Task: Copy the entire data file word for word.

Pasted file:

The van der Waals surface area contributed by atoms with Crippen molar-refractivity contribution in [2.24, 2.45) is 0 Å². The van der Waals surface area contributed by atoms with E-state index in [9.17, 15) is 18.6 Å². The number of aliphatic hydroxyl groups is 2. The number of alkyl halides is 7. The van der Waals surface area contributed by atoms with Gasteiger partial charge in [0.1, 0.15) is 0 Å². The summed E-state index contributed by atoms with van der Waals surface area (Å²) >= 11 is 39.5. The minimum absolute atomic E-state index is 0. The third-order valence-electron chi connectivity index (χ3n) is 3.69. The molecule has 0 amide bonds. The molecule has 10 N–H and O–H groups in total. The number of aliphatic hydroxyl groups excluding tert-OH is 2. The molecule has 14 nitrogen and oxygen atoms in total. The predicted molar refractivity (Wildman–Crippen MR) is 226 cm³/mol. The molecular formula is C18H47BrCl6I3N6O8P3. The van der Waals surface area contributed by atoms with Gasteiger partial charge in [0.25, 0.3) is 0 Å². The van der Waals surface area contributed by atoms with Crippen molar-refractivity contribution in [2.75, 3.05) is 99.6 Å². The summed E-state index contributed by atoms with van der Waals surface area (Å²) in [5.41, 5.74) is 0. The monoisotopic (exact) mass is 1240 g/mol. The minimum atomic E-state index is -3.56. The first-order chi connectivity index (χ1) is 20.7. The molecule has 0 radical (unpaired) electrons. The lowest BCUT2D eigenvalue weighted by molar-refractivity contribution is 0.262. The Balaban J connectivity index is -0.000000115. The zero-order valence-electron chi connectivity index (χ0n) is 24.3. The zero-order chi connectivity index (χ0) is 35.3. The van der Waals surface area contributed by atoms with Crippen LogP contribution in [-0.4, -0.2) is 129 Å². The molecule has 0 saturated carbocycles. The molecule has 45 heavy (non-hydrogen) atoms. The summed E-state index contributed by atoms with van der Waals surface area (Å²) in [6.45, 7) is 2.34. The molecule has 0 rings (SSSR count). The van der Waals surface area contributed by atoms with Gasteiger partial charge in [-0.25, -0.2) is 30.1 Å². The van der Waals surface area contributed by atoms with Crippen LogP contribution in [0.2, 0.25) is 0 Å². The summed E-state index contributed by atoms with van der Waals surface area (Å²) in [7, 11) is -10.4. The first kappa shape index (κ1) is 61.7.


The van der Waals surface area contributed by atoms with Crippen molar-refractivity contribution in [2.24, 2.45) is 0 Å². The van der Waals surface area contributed by atoms with E-state index in [9.17, 15) is 18.6 Å². The number of aliphatic hydroxyl groups is 2. The number of alkyl halides is 7. The van der Waals surface area contributed by atoms with Gasteiger partial charge in [0.1, 0.15) is 0 Å². The summed E-state index contributed by atoms with van der Waals surface area (Å²) >= 11 is 39.5. The minimum absolute atomic E-state index is 0. The third-order valence-electron chi connectivity index (χ3n) is 3.69. The molecule has 0 amide bonds. The molecule has 10 N–H and O–H groups in total. The number of aliphatic hydroxyl groups excluding tert-OH is 2. The molecule has 14 nitrogen and oxygen atoms in total. The predicted molar refractivity (Wildman–Crippen MR) is 226 cm³/mol. The molecular formula is C18H47BrCl6I3N6O8P3. The van der Waals surface area contributed by atoms with Gasteiger partial charge in [0.25, 0.3) is 0 Å². The van der Waals surface area contributed by atoms with Crippen molar-refractivity contribution in [2.75, 3.05) is 99.6 Å². The summed E-state index contributed by atoms with van der Waals surface area (Å²) in [5.41, 5.74) is 0. The monoisotopic (exact) mass is 1240 g/mol. The minimum atomic E-state index is -3.56. The first-order chi connectivity index (χ1) is 20.7. The molecule has 0 radical (unpaired) electrons. The lowest BCUT2D eigenvalue weighted by molar-refractivity contribution is 0.262. The Balaban J connectivity index is -0.000000115. The zero-order valence-electron chi connectivity index (χ0n) is 24.3. The zero-order chi connectivity index (χ0) is 35.3. The van der Waals surface area contributed by atoms with Crippen LogP contribution in [-0.4, -0.2) is 129 Å². The molecule has 0 saturated carbocycles. The molecule has 45 heavy (non-hydrogen) atoms. The summed E-state index contributed by atoms with van der Waals surface area (Å²) in [6.45, 7) is 2.34. The molecule has 0 rings (SSSR count). The van der Waals surface area contributed by atoms with Gasteiger partial charge in [-0.25, -0.2) is 30.1 Å². The van der Waals surface area contributed by atoms with Crippen LogP contribution in [0.2, 0.25) is 0 Å². The summed E-state index contributed by atoms with van der Waals surface area (Å²) in [7, 11) is -10.4. The first kappa shape index (κ1) is 61.7.